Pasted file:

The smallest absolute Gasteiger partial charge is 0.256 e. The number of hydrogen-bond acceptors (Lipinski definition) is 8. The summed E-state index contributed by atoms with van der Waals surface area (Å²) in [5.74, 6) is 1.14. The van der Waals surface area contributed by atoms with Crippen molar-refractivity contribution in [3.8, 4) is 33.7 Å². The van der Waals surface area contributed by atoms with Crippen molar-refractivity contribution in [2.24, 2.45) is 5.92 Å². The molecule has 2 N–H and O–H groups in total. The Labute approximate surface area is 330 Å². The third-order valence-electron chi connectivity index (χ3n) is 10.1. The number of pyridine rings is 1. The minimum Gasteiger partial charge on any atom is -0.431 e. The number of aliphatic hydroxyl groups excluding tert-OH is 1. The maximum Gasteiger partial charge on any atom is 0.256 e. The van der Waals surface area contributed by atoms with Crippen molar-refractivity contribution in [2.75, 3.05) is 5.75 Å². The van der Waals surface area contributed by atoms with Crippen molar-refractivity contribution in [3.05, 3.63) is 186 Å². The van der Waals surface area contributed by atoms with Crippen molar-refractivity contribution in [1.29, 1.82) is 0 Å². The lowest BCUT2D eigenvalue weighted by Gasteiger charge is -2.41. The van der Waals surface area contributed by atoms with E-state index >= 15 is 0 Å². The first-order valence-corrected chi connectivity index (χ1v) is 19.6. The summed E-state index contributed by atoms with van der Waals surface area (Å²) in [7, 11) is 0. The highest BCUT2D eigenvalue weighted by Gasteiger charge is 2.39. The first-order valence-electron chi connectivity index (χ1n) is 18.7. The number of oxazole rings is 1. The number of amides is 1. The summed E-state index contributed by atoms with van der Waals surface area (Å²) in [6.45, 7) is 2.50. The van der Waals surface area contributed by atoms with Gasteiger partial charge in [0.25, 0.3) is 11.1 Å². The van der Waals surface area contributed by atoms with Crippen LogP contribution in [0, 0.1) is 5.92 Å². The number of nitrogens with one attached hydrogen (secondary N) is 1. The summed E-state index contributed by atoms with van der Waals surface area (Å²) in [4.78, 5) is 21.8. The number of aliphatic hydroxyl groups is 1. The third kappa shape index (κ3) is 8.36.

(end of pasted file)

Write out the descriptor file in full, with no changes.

The smallest absolute Gasteiger partial charge is 0.256 e. The number of hydrogen-bond acceptors (Lipinski definition) is 8. The summed E-state index contributed by atoms with van der Waals surface area (Å²) in [5.74, 6) is 1.14. The van der Waals surface area contributed by atoms with Crippen molar-refractivity contribution in [3.8, 4) is 33.7 Å². The van der Waals surface area contributed by atoms with Crippen molar-refractivity contribution in [2.24, 2.45) is 5.92 Å². The molecule has 2 N–H and O–H groups in total. The Labute approximate surface area is 330 Å². The third-order valence-electron chi connectivity index (χ3n) is 10.1. The number of pyridine rings is 1. The minimum Gasteiger partial charge on any atom is -0.431 e. The number of aliphatic hydroxyl groups excluding tert-OH is 1. The maximum Gasteiger partial charge on any atom is 0.256 e. The van der Waals surface area contributed by atoms with Crippen molar-refractivity contribution in [2.75, 3.05) is 5.75 Å². The van der Waals surface area contributed by atoms with Crippen molar-refractivity contribution in [3.05, 3.63) is 186 Å². The van der Waals surface area contributed by atoms with Crippen molar-refractivity contribution in [1.29, 1.82) is 0 Å². The lowest BCUT2D eigenvalue weighted by Gasteiger charge is -2.41. The van der Waals surface area contributed by atoms with E-state index >= 15 is 0 Å². The first-order valence-corrected chi connectivity index (χ1v) is 19.6. The summed E-state index contributed by atoms with van der Waals surface area (Å²) in [7, 11) is 0. The highest BCUT2D eigenvalue weighted by Gasteiger charge is 2.39. The first-order valence-electron chi connectivity index (χ1n) is 18.7. The number of oxazole rings is 1. The number of amides is 1. The summed E-state index contributed by atoms with van der Waals surface area (Å²) in [6.45, 7) is 2.50. The van der Waals surface area contributed by atoms with Gasteiger partial charge in [0.25, 0.3) is 11.1 Å². The van der Waals surface area contributed by atoms with Crippen LogP contribution in [0, 0.1) is 5.92 Å². The number of nitrogens with one attached hydrogen (secondary N) is 1. The summed E-state index contributed by atoms with van der Waals surface area (Å²) in [4.78, 5) is 21.8. The number of aliphatic hydroxyl groups is 1. The third kappa shape index (κ3) is 8.36.